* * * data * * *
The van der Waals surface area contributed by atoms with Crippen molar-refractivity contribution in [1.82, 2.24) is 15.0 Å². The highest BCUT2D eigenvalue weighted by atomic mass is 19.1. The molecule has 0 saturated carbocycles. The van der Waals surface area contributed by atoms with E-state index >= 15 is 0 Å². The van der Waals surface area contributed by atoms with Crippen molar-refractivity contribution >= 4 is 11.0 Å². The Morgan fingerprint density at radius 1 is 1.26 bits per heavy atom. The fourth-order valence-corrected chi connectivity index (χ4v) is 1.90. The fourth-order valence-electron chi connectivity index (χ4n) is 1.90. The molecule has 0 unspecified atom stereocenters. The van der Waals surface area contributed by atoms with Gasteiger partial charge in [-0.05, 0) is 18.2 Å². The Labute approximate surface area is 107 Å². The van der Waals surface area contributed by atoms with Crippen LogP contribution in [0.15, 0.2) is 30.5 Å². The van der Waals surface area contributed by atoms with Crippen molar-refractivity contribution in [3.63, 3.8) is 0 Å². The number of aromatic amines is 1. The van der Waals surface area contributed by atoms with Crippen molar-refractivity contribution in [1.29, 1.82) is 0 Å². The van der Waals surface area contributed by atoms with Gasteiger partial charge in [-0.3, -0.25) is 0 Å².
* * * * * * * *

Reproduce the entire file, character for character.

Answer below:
The van der Waals surface area contributed by atoms with Crippen molar-refractivity contribution in [1.82, 2.24) is 15.0 Å². The highest BCUT2D eigenvalue weighted by atomic mass is 19.1. The molecule has 0 saturated carbocycles. The van der Waals surface area contributed by atoms with E-state index >= 15 is 0 Å². The van der Waals surface area contributed by atoms with Crippen molar-refractivity contribution >= 4 is 11.0 Å². The Morgan fingerprint density at radius 1 is 1.26 bits per heavy atom. The fourth-order valence-corrected chi connectivity index (χ4v) is 1.90. The fourth-order valence-electron chi connectivity index (χ4n) is 1.90. The molecule has 0 unspecified atom stereocenters. The van der Waals surface area contributed by atoms with Gasteiger partial charge in [-0.05, 0) is 18.2 Å². The Labute approximate surface area is 107 Å². The van der Waals surface area contributed by atoms with Crippen LogP contribution in [0.15, 0.2) is 30.5 Å². The van der Waals surface area contributed by atoms with Crippen molar-refractivity contribution in [3.63, 3.8) is 0 Å². The number of aromatic amines is 1. The van der Waals surface area contributed by atoms with Crippen molar-refractivity contribution in [1.29, 1.82) is 0 Å². The van der Waals surface area contributed by atoms with Gasteiger partial charge in [-0.3, -0.25) is 0 Å².